Friday, July 13, 2007

Walking Your Art... or something like that


Every fall Tom and I head to the Common Ground Fair in Unity, Maine. It's run by the Maine Organic Farmer's and Gardener's Association, and is a fantastic three days - well worth the drive from anywhere in New England. And every year, a small group of artists/activists from the Beehive Design Collective show up to share their work and mission. Here's how they describe just one of their project missions:

"To create a unique, lasting, monumental, and nationally collaborative public work documenting the desires of young people for a sustainable future while illustrating the history which has led us to the grave circumstances of the present worldwide crisis in agriculture and biodiversity"

Something most folks don't know about me is that I used to be a "practicing" environmentalist. I earned a BS in Environmental Studies at SUNY Purchase. In California, I co-founded the Sonoma Ecology Center, which is still going strong. Then I moved to Maine, where I worked for the Audubon Expedition Institute for seven years. So I've tried to walk my talk...

But here's the thing, I've fallen in love with a medium that is everything but environmentally sound. Yeah, my home and studio are "off the grid", and we do our best to minimize our footprint on this fine earth. But everyday I let me muse wallow in a petroleum based product that is loaded with plastic softeners and polyvinyl chloride. It is like loving the wrong man. It feels soooo good, but you know it's not what you should be doing.

So... I am left to wrestle with this problem. I would love to hear from others who have attempted or even obtained a solution to this quandary. Please share your experiences!

4 comments:

Tz'unun said...

I'm still a "practicing" environmentalist, I can relate to your ambivalence. It irks me that my muse isn't into natural materials, recycling, etc., but it loves the vivid and subtle colors that are possible with polymer clay.

One big plus is that working in polymer clay involves very little waste. I'd be surprised if more than 0.1% of the clay I handle ends up in a landfill or wastewater plant. When I think of the millions of weekend artists using solvents and pigments that are hazards to both health and the environment, and ponder how much of that waste goes down the drain or into landfills to leach into ground water, I figure my medium isn't so bad.

It also has a pretty small environmental footprint compared to earth-based clay, which involves mining plus relatively huge amounts of energy in the firing process. Nevertheless, I'm trying to reduce my carbon footprint by going solar. I baked my last batch of projects in a cheap solar cooker, the kind they distribute in Third World countries, and they came out great.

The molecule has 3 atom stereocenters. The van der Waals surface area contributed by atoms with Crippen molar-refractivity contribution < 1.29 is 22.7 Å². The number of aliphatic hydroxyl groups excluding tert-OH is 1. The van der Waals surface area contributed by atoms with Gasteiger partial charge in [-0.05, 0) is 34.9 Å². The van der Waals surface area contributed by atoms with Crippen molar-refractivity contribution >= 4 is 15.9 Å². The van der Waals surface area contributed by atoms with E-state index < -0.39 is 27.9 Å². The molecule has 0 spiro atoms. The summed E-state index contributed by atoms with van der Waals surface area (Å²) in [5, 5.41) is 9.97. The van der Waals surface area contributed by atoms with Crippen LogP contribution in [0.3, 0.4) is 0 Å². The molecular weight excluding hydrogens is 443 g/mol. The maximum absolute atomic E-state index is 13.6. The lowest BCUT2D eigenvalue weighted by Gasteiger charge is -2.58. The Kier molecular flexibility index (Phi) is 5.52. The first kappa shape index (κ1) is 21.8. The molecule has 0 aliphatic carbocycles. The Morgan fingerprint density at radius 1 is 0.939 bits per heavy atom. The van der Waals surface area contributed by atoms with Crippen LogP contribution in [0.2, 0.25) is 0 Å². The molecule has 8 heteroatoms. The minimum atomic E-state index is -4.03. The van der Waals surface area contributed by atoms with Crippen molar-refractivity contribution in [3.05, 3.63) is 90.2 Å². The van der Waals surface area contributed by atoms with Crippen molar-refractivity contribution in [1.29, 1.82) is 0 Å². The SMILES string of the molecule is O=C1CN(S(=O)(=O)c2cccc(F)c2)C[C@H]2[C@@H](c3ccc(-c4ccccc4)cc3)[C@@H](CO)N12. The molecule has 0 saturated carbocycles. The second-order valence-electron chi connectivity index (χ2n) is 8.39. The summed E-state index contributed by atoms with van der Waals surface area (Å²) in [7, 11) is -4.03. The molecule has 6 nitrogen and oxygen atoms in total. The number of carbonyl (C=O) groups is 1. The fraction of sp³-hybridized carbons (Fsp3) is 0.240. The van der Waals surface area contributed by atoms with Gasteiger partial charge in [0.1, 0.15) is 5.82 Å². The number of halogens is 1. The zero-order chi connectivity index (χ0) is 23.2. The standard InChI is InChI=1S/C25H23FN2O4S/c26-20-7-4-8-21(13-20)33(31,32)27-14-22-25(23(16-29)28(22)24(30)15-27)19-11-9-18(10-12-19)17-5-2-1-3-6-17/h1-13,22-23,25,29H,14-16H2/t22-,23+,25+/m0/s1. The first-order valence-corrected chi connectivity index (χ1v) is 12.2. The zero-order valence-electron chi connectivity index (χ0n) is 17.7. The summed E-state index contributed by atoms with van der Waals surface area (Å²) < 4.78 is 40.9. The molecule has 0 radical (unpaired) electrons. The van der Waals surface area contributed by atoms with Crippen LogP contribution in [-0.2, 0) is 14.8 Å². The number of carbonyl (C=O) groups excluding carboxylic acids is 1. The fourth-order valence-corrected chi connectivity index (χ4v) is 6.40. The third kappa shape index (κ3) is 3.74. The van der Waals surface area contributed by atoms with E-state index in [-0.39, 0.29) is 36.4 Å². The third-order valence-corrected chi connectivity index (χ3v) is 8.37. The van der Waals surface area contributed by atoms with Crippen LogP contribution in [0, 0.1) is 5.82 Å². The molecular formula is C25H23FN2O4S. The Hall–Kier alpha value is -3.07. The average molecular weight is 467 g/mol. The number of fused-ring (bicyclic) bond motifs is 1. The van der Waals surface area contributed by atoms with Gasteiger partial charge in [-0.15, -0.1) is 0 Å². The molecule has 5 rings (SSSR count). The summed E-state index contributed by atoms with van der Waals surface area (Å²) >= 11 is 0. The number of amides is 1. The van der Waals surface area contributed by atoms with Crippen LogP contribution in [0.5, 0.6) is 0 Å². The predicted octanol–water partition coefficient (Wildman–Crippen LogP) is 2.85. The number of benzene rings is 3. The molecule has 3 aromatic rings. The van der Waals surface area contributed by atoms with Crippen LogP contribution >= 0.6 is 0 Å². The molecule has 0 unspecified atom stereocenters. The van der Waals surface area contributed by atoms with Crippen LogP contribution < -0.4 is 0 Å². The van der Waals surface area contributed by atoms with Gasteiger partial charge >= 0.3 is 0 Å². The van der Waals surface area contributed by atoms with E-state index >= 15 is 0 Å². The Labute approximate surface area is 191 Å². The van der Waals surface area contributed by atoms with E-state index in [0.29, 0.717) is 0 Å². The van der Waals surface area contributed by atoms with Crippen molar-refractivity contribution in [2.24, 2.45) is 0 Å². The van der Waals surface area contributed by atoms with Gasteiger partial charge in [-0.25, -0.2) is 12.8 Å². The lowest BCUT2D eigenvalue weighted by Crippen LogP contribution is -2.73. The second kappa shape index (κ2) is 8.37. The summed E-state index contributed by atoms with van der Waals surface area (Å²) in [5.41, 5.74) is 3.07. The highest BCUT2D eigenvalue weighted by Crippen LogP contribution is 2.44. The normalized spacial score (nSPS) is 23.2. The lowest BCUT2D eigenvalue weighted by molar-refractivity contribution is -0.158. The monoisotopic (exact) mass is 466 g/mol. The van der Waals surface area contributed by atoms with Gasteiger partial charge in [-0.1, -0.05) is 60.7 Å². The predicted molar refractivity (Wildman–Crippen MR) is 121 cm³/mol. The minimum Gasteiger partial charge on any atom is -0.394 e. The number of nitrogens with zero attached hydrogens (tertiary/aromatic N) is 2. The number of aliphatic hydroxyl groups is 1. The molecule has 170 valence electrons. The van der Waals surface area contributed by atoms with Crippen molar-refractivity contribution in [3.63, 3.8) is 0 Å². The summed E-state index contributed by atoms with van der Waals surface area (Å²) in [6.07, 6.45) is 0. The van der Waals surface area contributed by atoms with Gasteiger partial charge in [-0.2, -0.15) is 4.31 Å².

Raven's Clay said...

Oh Sheri! You make me feel much better. I have to agree that there are other mediums that can be much more toxic in the waste stream - think of the words "cadmium yellow" or "cobalt blue", just to name two. But polymer clay's evil side is in the making, mostly.

I love your idea of baking in a solar oven!! That is sharp! I'd love to put a photo of it on my blog and/or website. Would you mind sending me a pic of it in action? I have a photo of my solar studio on my ravensclay.com site - so in some ways I'm baking in a "solar oven" too. Hee hee!

I visited your site, btw, and I LOVE your birds!!! They're just terrific! And the list of books your work is in is quite impressive. You go girl!!

Thanks for the pep talk, my dear. But I shall continue to try and find ways to soften my impact - at the very least to offset my Muse's addiction. Lol! Cheers!

Tz'unun said...

My solar experiment was high in the Rockies while I was on vacation, and I didn't take any pics (d'oh!). I know this is hard to believe, but since I've been home in Arizona, I haven't been able to get the cooker up to curing temps! I'm trying to figure out whether it's because of a slightly different setup or being under 5000 feet more atmosphere.

But this got me thinking about other ways to reduce my clay habit's impact. On a small scale, a wind-powered tumbler for polishing might be feasible, but I soooo want to build an Earthship studio/office/guest house, with solar electricity, rainwater harvesting, and a composting toilet.

And I wonder if they'll eventually make PC from the new bio-polymers made from corn oil? Corn's not exactly an environmentally friendly crop, but maybe they can come up with ways to make it from any vegetable oil, like biodeisel. At least they're not talking about growing corn in the Arctic National Wildlife Refuge. ;>

Raven's Clay said...

I think I'd enjoy an Earthship studio too (perhaps it's just the photo and that oh-so-cool architecture, I'm not sure. Lol).

Yeah, I've been thinking about whether there could be other materials that could be used to make pc too. I know that soy is being used for some plastics... but soy isn't much better than corn. Wouldn't it be great if we could make pc and other polymer plastics from human waste? Lol. That would be real justice. ;)